Torn between making an art movie and an uplifting entertainment feature, Edward Zwick can’t stop the gun-battles and genocide of his Holocaust movie Defiance from seeming like cheap thrills and mawkishness. It’s time for Zwick to man-up to his intelligence and go for broke. Defiance needed the moral and formal rigor of a Jean-Marie Straub film—if only to separate it from guilt-inducing memorials like The Boy in the Striped Pajamas, The Reader, Adam Resurrected, Good and Valkyrie. Misguided “escapism” is ruining Zwick’s high-minded ideas.
Zwick relates the true-life story of Tuvia, Zus and Asael, the three Bielski brothers who formed an armed resistance gang when the German Army marched into Belorussia in 1941. The badass title suggests a revenge flick tinged with righteousness—a Holocaust movie where the Jews fight back. But Spielberg raised cinematic standards when Munich definitively addressed the moral quandaries of
Jewish aggression. Because Zwick is conscientious, Defiance is as much a response to Munich as it is a retelling of WWII yet his Bielski brothers tale slips into easy emotionalism such as Spielberg avoided.
Responding to Nazi massacres and Russian collaboration, the Bielskis—rural Jewish badboys—headed for the forest and set-up a base camp to defend themselves; their hideaway soon became a refuge for other Jews seeking shelter. Boasting, “We’re the Bielski otriad,” they set up a tribal community headed by the fearless Tuvia (Daniel Craig), macho, gun-loving Zus (Liev Schreiber) and teenage Asael (Jamie Bell) who looks up to his elder brothers’ masculine examples.
The wilderness situation is almost Biblical and this gives Zwick his singular theme: Defiance inevitably resembles legends of exile (especially when the commune begins to fracture from normal social interaction and Zus leaves to joins the Russian army). And that’s what brings Straub’s Moses and Aaron to mind. The brotherly rift between Tuvia and Zus recalls the theological discussion on monotheism that composer Arnold Schoenberg used as the basis of his opera Moses und Aron, which Straub adapted into his stringent yet richly aestheticized 1975 movie (New Yorker releases the DVD in January).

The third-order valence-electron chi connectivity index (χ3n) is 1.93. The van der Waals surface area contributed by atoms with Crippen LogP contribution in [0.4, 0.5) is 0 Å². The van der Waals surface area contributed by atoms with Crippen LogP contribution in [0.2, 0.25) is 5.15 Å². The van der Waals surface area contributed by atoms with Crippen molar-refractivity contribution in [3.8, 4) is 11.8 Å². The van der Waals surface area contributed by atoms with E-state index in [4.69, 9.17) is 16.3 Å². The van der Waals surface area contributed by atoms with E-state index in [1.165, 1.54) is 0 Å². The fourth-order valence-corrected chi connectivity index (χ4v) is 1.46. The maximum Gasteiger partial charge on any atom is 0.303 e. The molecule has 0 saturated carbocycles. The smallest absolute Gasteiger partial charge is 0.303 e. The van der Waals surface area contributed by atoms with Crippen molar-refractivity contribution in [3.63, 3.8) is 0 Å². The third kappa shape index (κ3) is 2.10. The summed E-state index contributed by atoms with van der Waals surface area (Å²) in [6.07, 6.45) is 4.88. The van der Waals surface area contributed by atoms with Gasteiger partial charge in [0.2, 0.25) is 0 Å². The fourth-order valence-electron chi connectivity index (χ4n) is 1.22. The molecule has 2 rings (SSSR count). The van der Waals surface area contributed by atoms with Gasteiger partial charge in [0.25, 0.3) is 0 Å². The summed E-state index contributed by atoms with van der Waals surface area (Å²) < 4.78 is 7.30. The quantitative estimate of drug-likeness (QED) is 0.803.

Straub’s strict visual precision and his meticulous ideation on themes of tradition and spirituality are exactly what’s missing from most Holocaust movies. A Zwick sequence where a woman is attacked by a wolf is no better than the usual reliance on fright, pity and sentiment. This prevents audiences from gaining a helpful view of tragic history or developing a empathetic sense of disaster. It also bungles the ethical dialectic between the Bielskis and those tentative Jews who escaped the city looking for sanctuary. “Our revenge is to live. We have been hunted like animals but we will not become animals,” Tuvia insists in his role as a new Moses.
No other Holocaust movie achieves Defiance’s relevant biblical parallels but Zwick doesn’t give the Tuvia/Zus argument enough concentration. As in The Siege, Courage Under Fire, The Last Samurai and Blood Diamond, Zwick compromises complexity with maudlin formula. Even ascetic Straub let loose the glory of operatic argument (only Zwick’s debut Glory envisioned ethnic history with sufficient political/spiritual richness). But when Defiance poses survival against vengeance (courage vs. weakness, violence vs. survival), the arguments become trite. The climactic battle scenes are just noisy; they lack the unsettling shock-of-death featured in Munich and Saving Private Ryan and the mystery that Straub pondered.
Zwick’s failure is especially noticeable because Daniel Craig also played the most gung-ho member of the Mossad hit squad in Munich. Craig voiced the angriest part of Spielberg and Tony Kushner’s vengeance discussion: “I don’t care about anybody except Jews. The only blood that matters to me is Jewish blood.” Critics who wished to control political discourse refused to recognize the irony in those lines. Defiance suggests that Zwick is more worldly and open-minded, but his Hollywood approach needs Spielberg and Straub’s sophistication.
Directed by Edward Zwick, Running Time: 137 min.
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